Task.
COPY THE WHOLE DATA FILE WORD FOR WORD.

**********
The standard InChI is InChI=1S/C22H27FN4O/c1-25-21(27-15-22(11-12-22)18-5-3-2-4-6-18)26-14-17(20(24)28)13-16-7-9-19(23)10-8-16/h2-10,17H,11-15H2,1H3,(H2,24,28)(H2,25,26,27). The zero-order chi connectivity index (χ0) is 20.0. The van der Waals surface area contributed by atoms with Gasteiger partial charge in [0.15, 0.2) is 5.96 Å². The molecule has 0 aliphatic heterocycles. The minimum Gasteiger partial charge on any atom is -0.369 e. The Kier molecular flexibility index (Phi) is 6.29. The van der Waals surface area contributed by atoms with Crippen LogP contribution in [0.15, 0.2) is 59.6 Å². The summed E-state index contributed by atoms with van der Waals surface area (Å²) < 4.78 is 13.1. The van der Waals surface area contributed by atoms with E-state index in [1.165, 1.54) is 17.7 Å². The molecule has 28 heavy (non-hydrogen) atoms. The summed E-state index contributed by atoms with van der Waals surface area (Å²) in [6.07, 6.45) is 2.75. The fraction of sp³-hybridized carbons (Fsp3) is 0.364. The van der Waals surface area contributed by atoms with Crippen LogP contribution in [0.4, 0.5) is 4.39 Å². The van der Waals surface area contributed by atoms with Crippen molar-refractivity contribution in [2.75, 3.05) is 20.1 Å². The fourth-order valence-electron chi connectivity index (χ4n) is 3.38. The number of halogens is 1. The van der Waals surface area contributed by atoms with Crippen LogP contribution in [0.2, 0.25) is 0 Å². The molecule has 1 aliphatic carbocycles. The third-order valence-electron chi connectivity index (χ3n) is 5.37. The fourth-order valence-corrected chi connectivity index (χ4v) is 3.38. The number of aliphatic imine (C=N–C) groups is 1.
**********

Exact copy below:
The standard InChI is InChI=1S/C22H27FN4O/c1-25-21(27-15-22(11-12-22)18-5-3-2-4-6-18)26-14-17(20(24)28)13-16-7-9-19(23)10-8-16/h2-10,17H,11-15H2,1H3,(H2,24,28)(H2,25,26,27). The zero-order chi connectivity index (χ0) is 20.0. The van der Waals surface area contributed by atoms with Gasteiger partial charge in [0.15, 0.2) is 5.96 Å². The molecule has 0 aliphatic heterocycles. The minimum Gasteiger partial charge on any atom is -0.369 e. The Kier molecular flexibility index (Phi) is 6.29. The van der Waals surface area contributed by atoms with Crippen LogP contribution in [0.15, 0.2) is 59.6 Å². The summed E-state index contributed by atoms with van der Waals surface area (Å²) < 4.78 is 13.1. The van der Waals surface area contributed by atoms with E-state index in [1.165, 1.54) is 17.7 Å². The molecule has 28 heavy (non-hydrogen) atoms. The summed E-state index contributed by atoms with van der Waals surface area (Å²) in [6.07, 6.45) is 2.75. The fraction of sp³-hybridized carbons (Fsp3) is 0.364. The van der Waals surface area contributed by atoms with Crippen LogP contribution in [0.4, 0.5) is 4.39 Å². The van der Waals surface area contributed by atoms with Crippen molar-refractivity contribution in [2.75, 3.05) is 20.1 Å². The fourth-order valence-electron chi connectivity index (χ4n) is 3.38. The number of halogens is 1. The van der Waals surface area contributed by atoms with Crippen LogP contribution in [0.2, 0.25) is 0 Å². The molecule has 1 aliphatic carbocycles. The third-order valence-electron chi connectivity index (χ3n) is 5.37. The fourth-order valence-corrected chi connectivity index (χ4v) is 3.38. The number of aliphatic imine (C=N–C) groups is 1.